The Hip Fruit

Picture of limesLimes must be one of the world’s most hip citrus fruits.

Demand for varieties like Tahitian and Kaffir has built up enormously over the last decade or so, probably because Asian cooking is so popular.

There are several common varieties grown:

  • Tahitian Lime is a very juicy fruit and grows all year round. When ripe they are a seedless green fruit – however they can be left on the tree to turn yellow, which makes them softer, juicier and a little sweeter.
  • Wild Finger Lime is a long, narrow fruit with a red brown coloured skin native to Australia. The juice is contained in little spherical cells (quite amazing to see), and has a tart flavour that works well in Asian dishes.
  •  Kaffir Lime is essential in Thai cooking. The leaves of the Kaffir lime tree are used in Thai curries. The zest of the nobly looking fruit is also used in certain recipes. However, the flesh of Kaffir lime is full of seeds, little juice and is generally discarded.

I have kaffir lime growing in my back yard and it’s one of my favourite trees – it’s often so full of fruit i don’t get to use them all.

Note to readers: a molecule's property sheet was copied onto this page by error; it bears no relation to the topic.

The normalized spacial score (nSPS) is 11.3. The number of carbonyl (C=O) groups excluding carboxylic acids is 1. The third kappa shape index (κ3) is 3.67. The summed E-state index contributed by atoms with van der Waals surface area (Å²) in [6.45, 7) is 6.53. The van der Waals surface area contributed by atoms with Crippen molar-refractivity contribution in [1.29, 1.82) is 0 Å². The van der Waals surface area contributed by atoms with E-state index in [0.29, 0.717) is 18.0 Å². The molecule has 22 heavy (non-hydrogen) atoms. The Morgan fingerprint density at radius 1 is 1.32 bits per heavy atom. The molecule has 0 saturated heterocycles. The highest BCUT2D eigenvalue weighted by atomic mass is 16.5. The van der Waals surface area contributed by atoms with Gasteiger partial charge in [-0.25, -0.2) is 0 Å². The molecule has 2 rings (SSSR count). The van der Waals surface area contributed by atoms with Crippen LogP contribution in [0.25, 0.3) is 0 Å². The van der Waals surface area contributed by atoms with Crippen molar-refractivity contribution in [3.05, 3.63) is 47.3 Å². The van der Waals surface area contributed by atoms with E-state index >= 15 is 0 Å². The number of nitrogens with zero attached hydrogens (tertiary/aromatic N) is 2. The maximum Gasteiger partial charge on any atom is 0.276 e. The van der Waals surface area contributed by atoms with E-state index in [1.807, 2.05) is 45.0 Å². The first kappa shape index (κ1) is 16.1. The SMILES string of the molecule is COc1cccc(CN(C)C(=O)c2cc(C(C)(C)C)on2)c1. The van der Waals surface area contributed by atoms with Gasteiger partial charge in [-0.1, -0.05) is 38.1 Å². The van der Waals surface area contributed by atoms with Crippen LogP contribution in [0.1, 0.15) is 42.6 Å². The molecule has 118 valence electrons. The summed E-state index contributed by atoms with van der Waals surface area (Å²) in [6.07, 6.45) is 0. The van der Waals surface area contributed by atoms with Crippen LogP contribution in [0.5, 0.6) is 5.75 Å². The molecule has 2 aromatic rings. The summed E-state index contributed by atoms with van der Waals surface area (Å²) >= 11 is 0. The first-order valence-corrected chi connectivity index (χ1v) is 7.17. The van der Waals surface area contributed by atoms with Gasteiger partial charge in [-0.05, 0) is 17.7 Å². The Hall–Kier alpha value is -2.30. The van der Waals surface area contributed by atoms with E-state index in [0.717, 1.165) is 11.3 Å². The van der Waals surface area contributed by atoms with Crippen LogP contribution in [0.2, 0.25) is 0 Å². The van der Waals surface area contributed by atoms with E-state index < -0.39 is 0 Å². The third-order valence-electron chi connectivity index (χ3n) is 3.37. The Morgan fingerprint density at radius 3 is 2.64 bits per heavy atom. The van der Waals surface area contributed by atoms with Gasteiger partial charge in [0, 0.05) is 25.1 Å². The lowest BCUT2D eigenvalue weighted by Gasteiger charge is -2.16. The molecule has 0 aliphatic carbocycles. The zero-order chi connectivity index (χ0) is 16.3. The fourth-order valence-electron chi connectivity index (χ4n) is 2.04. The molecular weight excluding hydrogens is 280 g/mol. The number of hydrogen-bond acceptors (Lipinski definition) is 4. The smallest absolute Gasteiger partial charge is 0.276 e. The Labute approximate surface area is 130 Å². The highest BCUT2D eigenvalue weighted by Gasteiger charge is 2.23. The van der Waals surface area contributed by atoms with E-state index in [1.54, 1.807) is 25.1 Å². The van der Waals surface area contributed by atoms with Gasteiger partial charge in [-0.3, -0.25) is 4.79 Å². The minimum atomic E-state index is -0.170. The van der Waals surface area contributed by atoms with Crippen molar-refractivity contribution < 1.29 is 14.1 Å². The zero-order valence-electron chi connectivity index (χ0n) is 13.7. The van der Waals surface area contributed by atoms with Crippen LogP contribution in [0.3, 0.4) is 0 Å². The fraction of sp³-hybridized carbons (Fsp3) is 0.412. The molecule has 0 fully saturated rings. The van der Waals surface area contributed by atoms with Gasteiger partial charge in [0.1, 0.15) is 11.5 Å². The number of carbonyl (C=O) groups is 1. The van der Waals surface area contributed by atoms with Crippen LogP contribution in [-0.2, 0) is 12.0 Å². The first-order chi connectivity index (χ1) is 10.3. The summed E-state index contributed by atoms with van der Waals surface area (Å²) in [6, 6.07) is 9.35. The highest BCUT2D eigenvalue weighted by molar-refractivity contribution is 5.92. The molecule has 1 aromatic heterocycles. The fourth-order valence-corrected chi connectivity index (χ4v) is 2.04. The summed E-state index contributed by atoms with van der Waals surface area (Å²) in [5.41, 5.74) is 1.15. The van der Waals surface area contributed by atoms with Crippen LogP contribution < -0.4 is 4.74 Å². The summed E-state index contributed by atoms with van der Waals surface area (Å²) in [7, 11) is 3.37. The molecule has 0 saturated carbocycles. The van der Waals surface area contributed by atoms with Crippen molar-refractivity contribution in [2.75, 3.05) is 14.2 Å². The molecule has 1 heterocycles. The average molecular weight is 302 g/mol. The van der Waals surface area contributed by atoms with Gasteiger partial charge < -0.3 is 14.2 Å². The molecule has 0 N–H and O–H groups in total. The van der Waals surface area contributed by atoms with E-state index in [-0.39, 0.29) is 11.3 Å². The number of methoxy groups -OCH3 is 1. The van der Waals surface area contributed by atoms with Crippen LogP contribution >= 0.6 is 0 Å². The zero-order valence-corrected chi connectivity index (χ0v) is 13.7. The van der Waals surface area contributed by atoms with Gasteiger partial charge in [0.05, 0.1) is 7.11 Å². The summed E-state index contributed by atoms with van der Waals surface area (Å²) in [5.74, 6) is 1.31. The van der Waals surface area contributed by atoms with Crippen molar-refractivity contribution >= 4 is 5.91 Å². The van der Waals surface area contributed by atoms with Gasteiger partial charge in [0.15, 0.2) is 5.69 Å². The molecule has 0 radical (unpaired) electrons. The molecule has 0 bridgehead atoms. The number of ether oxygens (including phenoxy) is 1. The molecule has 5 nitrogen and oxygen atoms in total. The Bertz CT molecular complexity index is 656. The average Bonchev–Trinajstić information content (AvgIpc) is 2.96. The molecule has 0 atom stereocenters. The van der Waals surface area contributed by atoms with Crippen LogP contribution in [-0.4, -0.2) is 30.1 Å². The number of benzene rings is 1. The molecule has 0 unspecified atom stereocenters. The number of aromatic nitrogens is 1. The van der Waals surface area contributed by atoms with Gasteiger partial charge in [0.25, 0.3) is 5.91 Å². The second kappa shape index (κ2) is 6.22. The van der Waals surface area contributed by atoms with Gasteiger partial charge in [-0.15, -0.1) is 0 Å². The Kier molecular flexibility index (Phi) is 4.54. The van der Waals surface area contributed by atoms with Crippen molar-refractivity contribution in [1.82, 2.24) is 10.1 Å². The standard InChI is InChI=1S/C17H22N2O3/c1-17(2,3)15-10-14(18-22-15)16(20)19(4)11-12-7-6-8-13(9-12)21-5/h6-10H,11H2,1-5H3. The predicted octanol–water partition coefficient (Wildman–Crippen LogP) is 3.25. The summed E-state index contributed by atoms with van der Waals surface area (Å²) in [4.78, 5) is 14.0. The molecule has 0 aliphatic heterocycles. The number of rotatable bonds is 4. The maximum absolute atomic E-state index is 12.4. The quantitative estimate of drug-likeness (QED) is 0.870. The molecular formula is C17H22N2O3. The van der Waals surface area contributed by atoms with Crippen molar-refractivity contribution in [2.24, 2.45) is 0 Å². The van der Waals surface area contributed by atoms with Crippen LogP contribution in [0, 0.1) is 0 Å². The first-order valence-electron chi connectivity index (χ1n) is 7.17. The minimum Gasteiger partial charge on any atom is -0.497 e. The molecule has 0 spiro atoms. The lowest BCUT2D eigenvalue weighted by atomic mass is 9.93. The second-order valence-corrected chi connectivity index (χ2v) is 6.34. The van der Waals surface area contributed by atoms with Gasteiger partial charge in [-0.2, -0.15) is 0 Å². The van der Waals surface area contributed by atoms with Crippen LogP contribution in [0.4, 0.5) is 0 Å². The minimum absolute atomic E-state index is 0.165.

Limes are an excellent source of Vitamin C.

 A (Not So) Fun Fact

In 1795 the British navy began to distribute rations of rum, laced with lime and lemon juice during long sea voyages. That’s where the nickname ‘Limeys’ (meaning British sailors) originated.

The Vitamin C in the citrus juice was largely successful in preventing scurvy.

It is a little known fact that well-known English Explorer Captain James Cook wrote an ill-informed report to the Admiralty based on experiences from his first and second voyages, that came to delay the introduction of lemon and lime juice rations for twenty years – costing countless lives.

Tom Yum Kung (Sour Shrimp Soup)

  • 350g raw green prawns, peeled and deveined
  • 2 Lt chicken stock
  • 3  lemongrass stalks, bruised and finely chopped
  • 3 galangal slices
  • 3 chilies
  • 5 kaffir lime leaves, torn
  • 2 tablespoon fish sauce
  • 70g straw mushrooms
  • 2 spring onions, finely sliced
  • 3 tablespoons ime juice (fresh)
  • 3 tablespoons coriander leaves, torn
  1. In a saucepan bring the stock, one stalk of lemongrass and the galangal to the boil.
  2. Reduce the heat and gently simmer for 20 minutes.
  3. Strain the stock and discard the flavourings.
  4. To the stock, add the remaining 2 stalks of lemongrass, chilies, kaffir lime leaves, fish sauce, straw mushrooms and spring onions. Simmer for another couple of minutes.
  5. Add the prawns and cook for another couple of minutes until the prawns are firm and pink. Remove from the heat and add the lime juice and coriander leaves, then serve.

It’s also nice to add spoonfuls of steamed jasmine rice to your bowl of soup as you eat it.